Through his far-ranging travels, Blumenthal illuminates the present by uncovering the ghosts of the past—the histories of Palestinian neighborhoods and villages now gone and forgotten; how that history has set the stage for the current crisis of Israeli society; and how the Holocaust has been turned into justification for occupation.

A brave and unflinching account of the real facts on the ground, Goliath is an unprecedented and compelling work of journalism.
On July 8, 2014, Israel launched air strikes on Hamas-controlled Gaza, followed by a ground invasion. The ensuing conflict led to 51 days of war that left over 2,000 people dead, the vast majority of whom were Palestinian civilians. During the assault, at least 10,000 homes were destroyed and, according to the United Nations, nearly 300,000 Palestinians were displaced. Max Blumenthal was on the ground during what he argues was an entirely avoidable catastrophe. In this explosive work of reportage, Blumenthal reveals the harrowing conditions and cynical deceptions that led to the ruinous war — details that slipped through the cracks of the mainstream media.

Here, for the first time, Blumenthal unearths and presents shocking evidence of atrocities he gathered in the rubble of Gaza after much of the Western media had packed up. He radically shifts the discussion around a number of controversial issues, like the use of civilians as human shields by Israeli forces; the arbitrary targeting of Palestinian civilians; and widespread incitement to genocide by Israeli military personnel, political leaders, and state-sponsored clerics. Blumenthal recorded testimonies from scores of Gazan residents, documenting potential war crimes committed by the Israeli armed forces. He also documented details of the battles that took place between Israeli forces and the armed guerrilla factions of the Gaza Strip, explaining their military and political significance with intimate proximity to the subject. And he explains the outcome of the ceasefire agreement that arrived after 51 days of fighting, showing how US and Egyptian-led diplomacy makes another, even more horrifying war almost inevitable.

The horrors the world witnessed in Gaza, Blumenthal argues, did not occur in a vacuum. They are reflections of the political trajectory of the state of Israeli society today. Here, Blumenthal demonstrates that while residents of Gaza are indeed victims who suffer immensely, they also engaged in dramatic acts of resistance. The 51 Day War exemplifies the fearless reporting and unflinching style that Blumenthal has become known for.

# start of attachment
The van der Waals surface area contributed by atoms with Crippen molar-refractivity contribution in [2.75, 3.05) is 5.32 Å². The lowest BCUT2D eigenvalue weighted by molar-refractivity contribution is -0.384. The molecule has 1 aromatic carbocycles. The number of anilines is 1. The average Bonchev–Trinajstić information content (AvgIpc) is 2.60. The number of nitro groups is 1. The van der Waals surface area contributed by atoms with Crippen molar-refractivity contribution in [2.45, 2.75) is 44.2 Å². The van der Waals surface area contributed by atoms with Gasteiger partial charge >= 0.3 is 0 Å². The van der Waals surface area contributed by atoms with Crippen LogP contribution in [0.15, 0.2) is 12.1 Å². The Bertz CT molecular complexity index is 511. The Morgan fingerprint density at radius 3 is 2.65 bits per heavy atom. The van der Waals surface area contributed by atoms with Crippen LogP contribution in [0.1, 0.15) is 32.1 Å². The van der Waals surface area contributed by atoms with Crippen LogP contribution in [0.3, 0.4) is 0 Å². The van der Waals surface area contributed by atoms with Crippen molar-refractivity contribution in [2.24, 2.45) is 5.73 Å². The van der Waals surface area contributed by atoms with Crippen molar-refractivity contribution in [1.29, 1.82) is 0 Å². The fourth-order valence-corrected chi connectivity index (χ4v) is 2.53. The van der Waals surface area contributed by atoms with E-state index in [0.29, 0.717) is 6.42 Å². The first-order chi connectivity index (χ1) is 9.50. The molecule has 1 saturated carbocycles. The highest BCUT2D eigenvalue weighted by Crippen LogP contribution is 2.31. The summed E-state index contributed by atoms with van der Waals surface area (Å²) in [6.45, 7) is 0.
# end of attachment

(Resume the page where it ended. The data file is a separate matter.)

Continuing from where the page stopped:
Twenty-five years ago, when Pat Robertson and other radio and televangelists first spoke of the United States becoming a Christian nation that would build a global Christian empire, it was hard to take such hyperbolic rhetoric seriously. Today, such language no longer sounds like hyperbole but poses, instead, a very real threat to our freedom and our way of life. In American Fascists, Chris Hedges, veteran journalist and author of the National Book Award finalist War Is a Force That Gives Us Meaning, challenges the Christian Right's religious legitimacy and argues that at its core it is a mass movement fueled by unbridled nationalism and a hatred for the open society.

Hedges, who grew up in rural parishes in upstate New York where his father was a Presbyterian pastor, attacks the movement as someone steeped in the Bible and Christian tradition. He points to the hundreds of senators and members of Congress who have earned between 80 and 100 percent approval ratings from the three most influential Christian Right advocacy groups as one of many signs that the movement is burrowing deep inside the American government to subvert it. The movement's call to dismantle the wall between church and state and the intolerance it preaches against all who do not conform to its warped vision of a Christian America are pumped into tens of millions of American homes through Christian television and radio stations, as well as reinforced through the curriculum in Christian schools. The movement's yearning for apocalyptic violence and its assault on dispassionate, intellectual inquiry are laying the foundation for a new, frightening America.

American Fascists, which includes interviews and coverage of events such as pro-life rallies and weeklong classes on conversion techniques, examines the movement's origins, its driving motivations and its dark ideological underpinnings. Hedges argues that the movement currently resembles the young fascist movements in Italy and Germany in the 1920s and '30s, movements that often masked the full extent of their drive for totalitarianism and were willing to make concessions until they achieved unrivaled power. The Christian Right, like these early fascist movements, does not openly call for dictatorship, nor does it use

physical violence to suppress opposition. In short, the movement is not yet revolutionary. But the ideological architecture of a Christian fascism is being cemented in place. The movement has roused its followers to a fever pitch of despair and fury. All it will take, Hedges writes, is one more national crisis on the order of September 11 for the Christian Right to make a concerted drive to destroy American democracy. The movement awaits a crisis. At that moment they will reveal themselves for what they truly are -- the American heirs to fascism. Hedges issues a potent, impassioned warning. We face an imminent threat. His book reminds us of the dangers liberal, democratic societies face when they tolerate the intolerant.